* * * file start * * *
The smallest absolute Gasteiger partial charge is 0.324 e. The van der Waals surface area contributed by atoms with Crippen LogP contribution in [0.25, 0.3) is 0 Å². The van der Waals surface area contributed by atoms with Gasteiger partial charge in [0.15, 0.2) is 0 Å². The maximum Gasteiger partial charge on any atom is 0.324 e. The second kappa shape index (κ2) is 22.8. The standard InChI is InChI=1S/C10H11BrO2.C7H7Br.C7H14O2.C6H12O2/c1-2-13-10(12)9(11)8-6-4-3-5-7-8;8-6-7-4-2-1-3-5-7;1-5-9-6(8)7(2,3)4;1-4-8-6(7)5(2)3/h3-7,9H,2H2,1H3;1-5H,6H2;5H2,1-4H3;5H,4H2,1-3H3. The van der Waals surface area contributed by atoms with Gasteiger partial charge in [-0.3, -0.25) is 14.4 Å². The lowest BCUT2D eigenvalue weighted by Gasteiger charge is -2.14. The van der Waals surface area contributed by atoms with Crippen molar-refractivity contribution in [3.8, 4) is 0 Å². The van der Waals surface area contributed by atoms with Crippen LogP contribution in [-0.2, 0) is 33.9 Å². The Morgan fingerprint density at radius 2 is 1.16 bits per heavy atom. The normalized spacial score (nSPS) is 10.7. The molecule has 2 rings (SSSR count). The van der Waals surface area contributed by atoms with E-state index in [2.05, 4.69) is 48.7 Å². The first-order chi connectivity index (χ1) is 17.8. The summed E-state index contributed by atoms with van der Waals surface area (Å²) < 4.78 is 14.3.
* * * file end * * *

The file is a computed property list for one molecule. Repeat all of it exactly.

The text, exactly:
The smallest absolute Gasteiger partial charge is 0.324 e. The van der Waals surface area contributed by atoms with Crippen LogP contribution in [0.25, 0.3) is 0 Å². The van der Waals surface area contributed by atoms with Gasteiger partial charge in [0.15, 0.2) is 0 Å². The maximum Gasteiger partial charge on any atom is 0.324 e. The second kappa shape index (κ2) is 22.8. The standard InChI is InChI=1S/C10H11BrO2.C7H7Br.C7H14O2.C6H12O2/c1-2-13-10(12)9(11)8-6-4-3-5-7-8;8-6-7-4-2-1-3-5-7;1-5-9-6(8)7(2,3)4;1-4-8-6(7)5(2)3/h3-7,9H,2H2,1H3;1-5H,6H2;5H2,1-4H3;5H,4H2,1-3H3. The van der Waals surface area contributed by atoms with Gasteiger partial charge in [-0.3, -0.25) is 14.4 Å². The lowest BCUT2D eigenvalue weighted by Gasteiger charge is -2.14. The van der Waals surface area contributed by atoms with Crippen molar-refractivity contribution in [3.8, 4) is 0 Å². The van der Waals surface area contributed by atoms with Crippen LogP contribution in [-0.2, 0) is 33.9 Å². The Morgan fingerprint density at radius 2 is 1.16 bits per heavy atom. The normalized spacial score (nSPS) is 10.7. The molecule has 2 rings (SSSR count). The van der Waals surface area contributed by atoms with E-state index in [2.05, 4.69) is 48.7 Å². The first-order chi connectivity index (χ1) is 17.8. The summed E-state index contributed by atoms with van der Waals surface area (Å²) < 4.78 is 14.3.